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Trafford
Trafford is a metropolitan borough of Greater Manchester, England, with an estimated population of 233,300 in 2015. It covers 41 square miles (106 km2--->) and includes the towns of Altrincham, Partington, Sale, Stretford and Urmston. The borough was formed in 1974 as a merger of the municipal boroughs of Altrincham, Sale, and Stretford, the urban districts of Bowdon, Hale and Urmston and part of Bucklow Rural District. The River Mersey flows through the borough, separating North Trafford from South Trafford, and the historic counties of Lancashire and Cheshire. There is evidence of Neolithic, Bronze Age, and Roman activity in the area, two castles – one of them a Scheduled Ancient Monument – and over 200 listed buildings. In the late 19th century, the population rapidly expanded with the arrival of the railway
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Bury
Bury (/ˈbɛri/, locally also /ˈbʊrɪ/) is a town in Greater Manchester, England, on the River Irwell. It lies 5.5 miles (8.9 km) east of Bolton, 5.9 miles (9.5 km) west-southwest of Rochdale and 7.9 miles (12.7 km) north-northwest of Manchester. Bury is the largest administrative centre of the Metropolitan Borough of Bury, with an estimated population in 2015 of 78,723. The borough of Bury has a wider population of 187,474 as of 2011. Historically part of Lancashire, Bury emerged in the Industrial Revolution as a mill town manufacturing textiles. Bury is known for its open-air Bury Market and the traditional local dish, black pudding. The Manchester Metrolink tram system terminates in the town. Bury resident Sir Robert Peel was a British Prime Minister who founded the Metropolitan Police and Conservative Party
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Hattersley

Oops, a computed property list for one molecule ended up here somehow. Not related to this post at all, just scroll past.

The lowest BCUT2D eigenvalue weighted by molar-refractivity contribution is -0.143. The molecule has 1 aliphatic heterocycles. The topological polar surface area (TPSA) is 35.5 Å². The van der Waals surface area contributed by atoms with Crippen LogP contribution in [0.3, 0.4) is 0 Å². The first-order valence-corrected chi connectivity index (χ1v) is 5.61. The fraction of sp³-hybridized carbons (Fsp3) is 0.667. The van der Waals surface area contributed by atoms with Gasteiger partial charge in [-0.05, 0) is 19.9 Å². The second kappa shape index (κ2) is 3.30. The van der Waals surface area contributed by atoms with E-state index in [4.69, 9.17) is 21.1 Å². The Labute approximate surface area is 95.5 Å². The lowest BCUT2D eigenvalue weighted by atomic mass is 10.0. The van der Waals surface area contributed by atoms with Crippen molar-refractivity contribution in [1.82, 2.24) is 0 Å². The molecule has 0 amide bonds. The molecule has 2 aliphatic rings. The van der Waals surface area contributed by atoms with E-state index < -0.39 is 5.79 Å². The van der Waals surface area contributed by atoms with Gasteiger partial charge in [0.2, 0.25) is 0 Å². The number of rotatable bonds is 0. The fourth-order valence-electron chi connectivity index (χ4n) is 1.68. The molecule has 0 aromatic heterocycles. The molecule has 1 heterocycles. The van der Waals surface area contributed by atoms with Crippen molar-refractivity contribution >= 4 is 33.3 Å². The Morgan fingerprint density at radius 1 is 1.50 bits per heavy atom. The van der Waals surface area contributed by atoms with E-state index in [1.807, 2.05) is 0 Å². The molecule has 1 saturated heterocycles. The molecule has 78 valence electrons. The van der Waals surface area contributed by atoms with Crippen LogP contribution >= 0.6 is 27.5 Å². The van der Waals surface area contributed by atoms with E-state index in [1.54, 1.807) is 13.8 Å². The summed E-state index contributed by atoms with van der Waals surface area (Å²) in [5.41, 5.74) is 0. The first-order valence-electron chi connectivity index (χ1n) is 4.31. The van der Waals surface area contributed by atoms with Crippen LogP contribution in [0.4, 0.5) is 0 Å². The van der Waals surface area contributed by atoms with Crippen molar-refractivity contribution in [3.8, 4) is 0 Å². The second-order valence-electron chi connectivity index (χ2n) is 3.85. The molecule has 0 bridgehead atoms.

Hattersley is an area of Tameside, Greater Manchester, England, 4 miles (6.4 km) west of Glossop and 10 miles (16 km) east of Manchester city centre at the eastern terminus of the M67
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Gamesley
Gamesley is a residential area within the Borough of High Peak in Derbyshire, England, west of Glossop and close to the River Etherow which forms the boundary with Tameside in Greater Manchester. Gamesley is a ward of the High Peak Borough Council
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Handforth
Handforth is a suburban town between Wilmslow, Heald Green and Styal in Cheshire, England. The population of the civil parish as of the 2011 census was 6,266. In the 1960s and 1970s, two overspill housing estates were built to re-house people from inner city Manchester, Spath Lane in Handforth and Colshaw Farm nearby in Wilmslow.

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Birchwood
Birchwood is a civil parish in north east Warrington, Cheshire, England with a population of 11,395 (as at the 2001 census). Historically part of Lancashire, it was built during the time of much expansion in Warrington as it became a "new town"
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Wigan